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All We Want For Christmas Is Access to Female Condoms

19 November 2013

All We Want For Christmas Is Access to Female Condoms

Sunday December 1st marks World AIDS Day where people worldwide unite in the fight against HIV, show their support for people living with HIV and commemorate people who have died. This year Positive Women Inc. is bringing attention to the female condom and the Paper Doll Campaign calling for the government to make the female condom available and subsidised in New Zealand.

The female condom has been on the market since 1993 and the UN characterises them as essential commodities for women’s health. It protects women against pregnancy, HIV, and other STIs, and does not need to be negotiated with men to be used, can be inserted preemptively, has no side effects and you don’t have to see a health provider to get it. It is the perfect product to help achieve the UNAIDS target of Getting to Zero by 2015 which is again this year’s World AIDS Day theme.

Jane Bruning, National Coordinator of Positive Women Inc., the national support organisation for women and families living with HIV and AIDS, says, “The female condom empowers women to take control over their sexual health and safety and it should be a cheap and accessible option. We are urging the government to allow them to be made available in New Zealand”.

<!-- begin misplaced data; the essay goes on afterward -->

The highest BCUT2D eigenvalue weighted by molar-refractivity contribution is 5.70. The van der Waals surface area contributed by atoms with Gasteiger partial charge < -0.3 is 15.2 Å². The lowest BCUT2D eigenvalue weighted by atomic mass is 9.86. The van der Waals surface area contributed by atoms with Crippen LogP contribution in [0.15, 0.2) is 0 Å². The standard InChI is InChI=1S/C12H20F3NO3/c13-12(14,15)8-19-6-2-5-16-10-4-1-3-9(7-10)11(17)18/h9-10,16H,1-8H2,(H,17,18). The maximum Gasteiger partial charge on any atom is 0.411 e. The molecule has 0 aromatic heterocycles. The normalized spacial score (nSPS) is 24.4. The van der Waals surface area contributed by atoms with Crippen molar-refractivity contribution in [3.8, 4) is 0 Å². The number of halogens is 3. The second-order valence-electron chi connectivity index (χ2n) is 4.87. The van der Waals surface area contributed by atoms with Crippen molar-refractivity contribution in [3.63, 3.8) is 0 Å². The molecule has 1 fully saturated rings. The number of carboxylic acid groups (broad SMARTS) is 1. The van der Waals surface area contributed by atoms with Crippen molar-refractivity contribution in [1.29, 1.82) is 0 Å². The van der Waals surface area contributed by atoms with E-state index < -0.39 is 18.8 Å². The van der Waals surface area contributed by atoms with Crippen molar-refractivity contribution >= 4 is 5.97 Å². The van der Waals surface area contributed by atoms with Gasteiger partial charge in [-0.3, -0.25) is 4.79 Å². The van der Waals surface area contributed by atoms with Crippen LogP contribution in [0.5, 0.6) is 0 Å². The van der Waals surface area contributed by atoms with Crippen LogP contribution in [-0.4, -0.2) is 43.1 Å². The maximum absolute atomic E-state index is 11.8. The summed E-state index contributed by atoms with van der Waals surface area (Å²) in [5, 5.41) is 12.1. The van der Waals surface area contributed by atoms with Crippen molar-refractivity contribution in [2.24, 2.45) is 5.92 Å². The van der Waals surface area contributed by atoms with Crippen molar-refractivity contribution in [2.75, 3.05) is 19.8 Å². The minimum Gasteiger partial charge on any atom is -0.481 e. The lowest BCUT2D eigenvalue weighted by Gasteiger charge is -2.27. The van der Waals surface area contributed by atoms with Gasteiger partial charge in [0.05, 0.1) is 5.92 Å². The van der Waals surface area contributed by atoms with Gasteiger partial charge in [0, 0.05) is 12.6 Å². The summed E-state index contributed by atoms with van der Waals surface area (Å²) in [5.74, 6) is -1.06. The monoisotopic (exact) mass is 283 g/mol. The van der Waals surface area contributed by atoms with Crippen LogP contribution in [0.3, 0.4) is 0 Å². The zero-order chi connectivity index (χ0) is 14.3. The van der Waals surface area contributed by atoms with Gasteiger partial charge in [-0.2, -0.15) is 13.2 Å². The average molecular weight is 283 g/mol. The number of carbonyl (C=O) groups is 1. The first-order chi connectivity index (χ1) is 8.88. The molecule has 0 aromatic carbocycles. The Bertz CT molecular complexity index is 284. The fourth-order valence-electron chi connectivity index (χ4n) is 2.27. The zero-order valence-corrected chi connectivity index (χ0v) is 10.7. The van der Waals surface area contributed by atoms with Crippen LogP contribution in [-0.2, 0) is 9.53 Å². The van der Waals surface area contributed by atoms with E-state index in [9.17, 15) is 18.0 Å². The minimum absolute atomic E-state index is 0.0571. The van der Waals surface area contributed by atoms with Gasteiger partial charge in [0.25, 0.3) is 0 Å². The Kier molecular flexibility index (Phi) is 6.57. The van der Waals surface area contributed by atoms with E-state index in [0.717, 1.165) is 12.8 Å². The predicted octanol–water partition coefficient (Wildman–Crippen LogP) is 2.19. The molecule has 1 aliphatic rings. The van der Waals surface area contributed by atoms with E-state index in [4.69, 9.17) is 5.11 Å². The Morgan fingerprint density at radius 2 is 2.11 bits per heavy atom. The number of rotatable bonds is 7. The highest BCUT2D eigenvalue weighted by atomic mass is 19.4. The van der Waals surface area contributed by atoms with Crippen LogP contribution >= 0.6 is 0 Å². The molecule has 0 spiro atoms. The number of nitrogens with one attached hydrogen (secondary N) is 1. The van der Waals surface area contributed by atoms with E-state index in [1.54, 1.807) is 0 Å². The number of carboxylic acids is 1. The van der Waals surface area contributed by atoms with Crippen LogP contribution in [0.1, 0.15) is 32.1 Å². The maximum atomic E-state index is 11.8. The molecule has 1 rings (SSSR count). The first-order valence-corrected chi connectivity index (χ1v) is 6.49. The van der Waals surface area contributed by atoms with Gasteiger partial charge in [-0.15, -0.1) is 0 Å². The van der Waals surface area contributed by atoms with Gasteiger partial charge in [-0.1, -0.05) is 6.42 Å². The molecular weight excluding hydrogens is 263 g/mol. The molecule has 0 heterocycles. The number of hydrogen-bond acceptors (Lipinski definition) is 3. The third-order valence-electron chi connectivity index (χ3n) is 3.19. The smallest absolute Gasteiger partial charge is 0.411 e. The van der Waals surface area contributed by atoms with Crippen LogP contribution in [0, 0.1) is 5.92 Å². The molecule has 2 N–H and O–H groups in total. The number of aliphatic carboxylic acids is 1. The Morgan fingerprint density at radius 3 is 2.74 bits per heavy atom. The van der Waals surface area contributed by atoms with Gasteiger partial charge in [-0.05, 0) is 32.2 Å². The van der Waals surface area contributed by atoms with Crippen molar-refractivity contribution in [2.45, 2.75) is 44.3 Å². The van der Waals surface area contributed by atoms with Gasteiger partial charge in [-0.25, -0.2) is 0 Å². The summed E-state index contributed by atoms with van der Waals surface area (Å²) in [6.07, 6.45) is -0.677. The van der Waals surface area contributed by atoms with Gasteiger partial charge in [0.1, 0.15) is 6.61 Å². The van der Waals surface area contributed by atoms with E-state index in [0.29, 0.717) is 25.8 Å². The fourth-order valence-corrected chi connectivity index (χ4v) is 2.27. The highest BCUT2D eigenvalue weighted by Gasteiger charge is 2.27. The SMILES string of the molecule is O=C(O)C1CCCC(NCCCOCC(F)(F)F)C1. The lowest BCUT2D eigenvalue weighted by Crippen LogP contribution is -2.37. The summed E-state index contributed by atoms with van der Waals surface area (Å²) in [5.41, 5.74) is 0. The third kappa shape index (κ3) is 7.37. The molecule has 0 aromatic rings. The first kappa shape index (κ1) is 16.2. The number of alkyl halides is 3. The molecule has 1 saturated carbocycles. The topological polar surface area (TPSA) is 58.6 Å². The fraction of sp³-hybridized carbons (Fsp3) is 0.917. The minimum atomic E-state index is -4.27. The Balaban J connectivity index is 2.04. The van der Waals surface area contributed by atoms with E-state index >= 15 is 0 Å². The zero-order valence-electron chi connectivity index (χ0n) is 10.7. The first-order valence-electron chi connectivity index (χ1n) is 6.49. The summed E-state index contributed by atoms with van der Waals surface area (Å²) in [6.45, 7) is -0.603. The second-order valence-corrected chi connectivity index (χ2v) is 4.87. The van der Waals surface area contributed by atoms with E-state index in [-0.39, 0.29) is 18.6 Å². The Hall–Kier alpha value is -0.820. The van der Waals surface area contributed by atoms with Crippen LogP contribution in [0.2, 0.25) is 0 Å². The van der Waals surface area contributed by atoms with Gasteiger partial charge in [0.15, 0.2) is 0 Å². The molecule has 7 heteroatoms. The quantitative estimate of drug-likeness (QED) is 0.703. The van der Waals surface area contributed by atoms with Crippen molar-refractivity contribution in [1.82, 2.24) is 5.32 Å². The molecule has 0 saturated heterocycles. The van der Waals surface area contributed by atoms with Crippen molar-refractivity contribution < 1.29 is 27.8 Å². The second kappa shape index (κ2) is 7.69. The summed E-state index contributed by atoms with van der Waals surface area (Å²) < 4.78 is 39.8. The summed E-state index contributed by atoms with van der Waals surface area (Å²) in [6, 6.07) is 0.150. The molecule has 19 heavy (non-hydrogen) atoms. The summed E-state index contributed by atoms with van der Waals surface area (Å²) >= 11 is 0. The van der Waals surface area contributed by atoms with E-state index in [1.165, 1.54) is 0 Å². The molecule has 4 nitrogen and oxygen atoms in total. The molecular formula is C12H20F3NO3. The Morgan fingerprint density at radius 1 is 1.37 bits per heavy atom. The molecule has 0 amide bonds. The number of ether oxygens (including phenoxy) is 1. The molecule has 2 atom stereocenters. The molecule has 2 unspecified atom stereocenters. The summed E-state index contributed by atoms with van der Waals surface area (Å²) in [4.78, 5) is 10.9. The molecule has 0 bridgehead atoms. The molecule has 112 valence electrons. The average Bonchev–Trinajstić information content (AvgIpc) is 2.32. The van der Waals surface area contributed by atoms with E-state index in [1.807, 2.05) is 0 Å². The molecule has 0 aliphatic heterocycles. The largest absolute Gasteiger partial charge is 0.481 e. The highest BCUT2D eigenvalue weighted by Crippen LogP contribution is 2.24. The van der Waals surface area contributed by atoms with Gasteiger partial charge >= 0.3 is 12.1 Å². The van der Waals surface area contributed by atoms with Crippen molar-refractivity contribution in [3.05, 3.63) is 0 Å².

PWI was selling FC2 female condoms imported from Australia but in 2012 received a strongly worded letter from MedSafe to cease or face a large fine as the selling of female condoms is illegal. The FC2 is made of nitrile, a synthetic latex that does not have the required approval. PWI has asked MedSafe if they can sell female condoms made of latex, which is what male condoms are made of, but this inquiry has been met by silence. It wasn’t long after PWI sent letters to all government officials with health portfolios asking for their support that MedSafe announced that they were undertaking a consultation process on the FC2.

PWI’s Paper Doll Campaign is a continuation of a 2011 international campaign that sought to increase the awareness, education, and availability of the female condom. 2000 signed paper dolls will be presented to the NZ parliament on International Women’s Day 2014.

In recent developments a spokesperson from GLYDE Healthcare NZ (newly appointed distributor for the FC2 in NZ) confirmed a recent discussion with MedSafe that the recommendation & NZ standard for female condoms would be with the Minister of Health for approval by Christmas, which is fantastic news for women in NZ but is only the first hurdle in making these more affordable for everyone. Positive Women Inc. believes its three yearlong campaign has contributed to these changes.

Bruning says, “The NZ government needs to know that the female condom is a sound product that NZ women can request and that there is growing demand for it.”

Positive Women Inc. became involved in the promotion and education of the female condom with their participation in the international Paper Doll Campaign three years ago. At events, members of the public wrote messages of support for female condoms on paper dolls. All the paper dolls from all over the world were made into massive chains and presented at an international conference on female condoms in the Netherlands and to the UN Population Fund highlighting the growing worldwide demand for female condoms. After the campaign was finished, PWI got permission to continue the campaign nationally.